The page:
He should have been mother’s pride while she, her father’s. His parents were an unlikely pairing. She was a demon of the old guard. Her meeting and mating with a member of The Light ought to have, at the very least, doomed her to the Hatchery. At their birth, both he and his sister should have been destroyed. He knew he had only survived those first moments of life due to the intervention of his Great-Grandfather. How his twin had escaped alive was still a mystery to him.
As he stood looking down upon the suffering, his thoughts were disturbed by footsteps headed in his direction. They were still some distance away, just now starting to move up the hill. The group moving slowly, cautiously, but still with a hint of defiance. By now protocol dictated that they should have stopped and announced themselves. Few would even consider approaching him.
He smiled to himself. He had intentionally come here to wait for them. The smile continued to grow as he realized the size of the force she had sent to get him. She apparently wasn’t taking any chances. The last time she had sent her guards for him, none had made it back. The few who could be pieced back together were now hanging below in his beloved swamps.
He didn’t need to be close to know who they represented; his mother had sent them. Over the past few months the level of their clashes — or maybe a better word would be hatred — had continued to escalate. Now he feared he might have finally had pushed her too far. There was nothing about their upcoming meeting, or any that might follow, that would prove to be good. His Great-Grandfather had taught him long ago that all things have a path. This too like everything else could only be taken one step at a time.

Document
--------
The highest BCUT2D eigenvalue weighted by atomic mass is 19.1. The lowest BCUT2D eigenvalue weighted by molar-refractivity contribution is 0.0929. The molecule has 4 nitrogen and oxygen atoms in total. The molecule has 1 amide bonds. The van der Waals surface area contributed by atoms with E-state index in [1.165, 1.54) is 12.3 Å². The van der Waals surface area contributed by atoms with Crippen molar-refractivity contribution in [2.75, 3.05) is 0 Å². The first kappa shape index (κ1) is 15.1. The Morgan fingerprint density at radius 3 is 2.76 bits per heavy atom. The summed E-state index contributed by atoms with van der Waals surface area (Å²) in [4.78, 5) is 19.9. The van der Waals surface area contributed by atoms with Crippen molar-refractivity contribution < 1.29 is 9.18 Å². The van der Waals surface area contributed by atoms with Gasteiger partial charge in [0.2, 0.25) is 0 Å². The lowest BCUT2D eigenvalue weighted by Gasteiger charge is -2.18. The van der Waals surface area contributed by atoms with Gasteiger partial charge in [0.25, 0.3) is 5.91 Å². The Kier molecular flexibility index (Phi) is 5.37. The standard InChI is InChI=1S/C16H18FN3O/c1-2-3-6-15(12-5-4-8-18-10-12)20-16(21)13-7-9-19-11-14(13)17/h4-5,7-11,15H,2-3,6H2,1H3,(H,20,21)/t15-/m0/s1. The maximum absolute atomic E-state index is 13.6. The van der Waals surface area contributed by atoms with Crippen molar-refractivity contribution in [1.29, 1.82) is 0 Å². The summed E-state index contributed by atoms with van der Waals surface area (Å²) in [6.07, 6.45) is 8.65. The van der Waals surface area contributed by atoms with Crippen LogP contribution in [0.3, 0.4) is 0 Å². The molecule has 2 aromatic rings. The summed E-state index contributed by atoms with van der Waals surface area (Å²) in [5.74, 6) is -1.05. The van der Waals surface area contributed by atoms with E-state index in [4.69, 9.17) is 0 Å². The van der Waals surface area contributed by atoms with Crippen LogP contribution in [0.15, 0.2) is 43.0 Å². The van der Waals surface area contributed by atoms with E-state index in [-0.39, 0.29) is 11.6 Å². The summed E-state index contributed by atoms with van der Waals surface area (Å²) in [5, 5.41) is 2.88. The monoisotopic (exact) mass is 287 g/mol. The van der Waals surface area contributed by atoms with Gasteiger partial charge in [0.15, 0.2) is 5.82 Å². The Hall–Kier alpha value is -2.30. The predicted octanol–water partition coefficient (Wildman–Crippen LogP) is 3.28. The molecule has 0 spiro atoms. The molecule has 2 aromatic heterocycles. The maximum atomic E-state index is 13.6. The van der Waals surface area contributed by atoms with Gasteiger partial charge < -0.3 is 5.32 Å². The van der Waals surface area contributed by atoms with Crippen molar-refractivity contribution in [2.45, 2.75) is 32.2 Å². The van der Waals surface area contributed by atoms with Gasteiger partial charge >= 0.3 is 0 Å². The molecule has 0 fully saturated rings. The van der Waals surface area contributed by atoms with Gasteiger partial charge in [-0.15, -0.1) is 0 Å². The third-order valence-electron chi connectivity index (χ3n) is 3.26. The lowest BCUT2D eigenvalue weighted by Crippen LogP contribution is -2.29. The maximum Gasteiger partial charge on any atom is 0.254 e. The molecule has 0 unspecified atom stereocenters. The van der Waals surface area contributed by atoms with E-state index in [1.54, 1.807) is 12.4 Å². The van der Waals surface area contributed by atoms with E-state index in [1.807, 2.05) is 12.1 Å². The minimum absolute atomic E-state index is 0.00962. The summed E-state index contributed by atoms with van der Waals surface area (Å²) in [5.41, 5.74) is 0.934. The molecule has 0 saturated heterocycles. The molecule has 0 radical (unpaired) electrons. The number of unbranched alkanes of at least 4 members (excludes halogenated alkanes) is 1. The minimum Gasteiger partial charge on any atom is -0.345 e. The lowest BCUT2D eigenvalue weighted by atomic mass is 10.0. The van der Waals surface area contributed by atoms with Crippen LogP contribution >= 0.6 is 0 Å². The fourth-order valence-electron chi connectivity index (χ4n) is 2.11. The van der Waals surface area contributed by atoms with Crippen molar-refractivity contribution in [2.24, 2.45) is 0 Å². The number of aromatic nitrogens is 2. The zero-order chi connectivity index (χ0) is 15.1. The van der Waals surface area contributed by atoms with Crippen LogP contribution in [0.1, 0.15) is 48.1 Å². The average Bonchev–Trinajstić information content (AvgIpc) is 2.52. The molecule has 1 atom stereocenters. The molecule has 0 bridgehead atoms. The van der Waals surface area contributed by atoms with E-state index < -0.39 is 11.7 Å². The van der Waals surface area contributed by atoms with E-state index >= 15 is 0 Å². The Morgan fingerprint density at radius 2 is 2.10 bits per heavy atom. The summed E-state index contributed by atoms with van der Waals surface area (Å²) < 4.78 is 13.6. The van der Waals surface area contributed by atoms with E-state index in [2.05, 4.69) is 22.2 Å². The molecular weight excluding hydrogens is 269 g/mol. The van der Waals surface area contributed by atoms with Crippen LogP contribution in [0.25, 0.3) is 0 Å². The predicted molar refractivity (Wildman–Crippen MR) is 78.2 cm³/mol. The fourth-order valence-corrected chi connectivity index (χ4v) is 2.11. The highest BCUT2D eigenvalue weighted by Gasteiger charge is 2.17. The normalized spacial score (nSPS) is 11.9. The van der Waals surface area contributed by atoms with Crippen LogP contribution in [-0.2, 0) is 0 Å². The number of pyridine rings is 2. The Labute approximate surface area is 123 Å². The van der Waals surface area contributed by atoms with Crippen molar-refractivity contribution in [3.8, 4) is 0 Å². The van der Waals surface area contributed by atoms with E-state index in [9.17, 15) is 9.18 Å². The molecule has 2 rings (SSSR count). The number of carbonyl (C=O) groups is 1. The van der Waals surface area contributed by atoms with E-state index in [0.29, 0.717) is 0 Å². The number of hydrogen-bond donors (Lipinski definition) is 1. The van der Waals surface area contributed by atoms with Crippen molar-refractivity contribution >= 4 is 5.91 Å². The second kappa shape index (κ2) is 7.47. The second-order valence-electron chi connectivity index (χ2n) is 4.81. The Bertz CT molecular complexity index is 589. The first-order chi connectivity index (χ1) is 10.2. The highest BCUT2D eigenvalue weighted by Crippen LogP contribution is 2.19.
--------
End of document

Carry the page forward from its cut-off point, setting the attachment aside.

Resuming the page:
“Lord Xia, your mother wants to see you.”
He heard the speaker from behind him; it was her general. She was serious. “How is my dear mother?” He smirked, not turning.
“Well enough to cause us to leave with one-third less than she had summoned, the rest falling to her anger. But overall, I guess as well as can be expected.”
Xia took a deep breath and forced the smile from his face. The corners of his mouth again almost curled upward when he saw some of the hardest soldiers in Hell fall back a step as he turned toward them. He loved his reputation; it had been hard earned, and he spent it well.
Xia was a classic demon, fifty feet tall in his current form, with heavy hooves covered with long, loose hair. He had a fantastic double set of horns which swirled like crowns from the front and sides of his head. His skin was as black as night with a slight green hue. His eyes, the color of gold, had fire dancing inside the orbs, literally.
Flames licked at his upper torso, starting just above his waist. He could summon them at will where they would dance across his bare chest like opalescent creatures with their own mind. At certain times, when his flames burned their brightest, the two rings that pierced his nipples would begin to glow white hot. As his anger grew so would the heat’s intensity, often causing the rings to melt, the raw metal flowing down his chest like sweat.
Though he was a near perfect example of a Hellspawn, what marked him as unique was the pentagram that rotated slowly on his forehead, centered just above his eyebrows. Only one other member of his family’s long line had ever carried this mark, his Great-Grandfather. It was a great source of pride for them both. To look at him left no doubt; he was a Morningstar.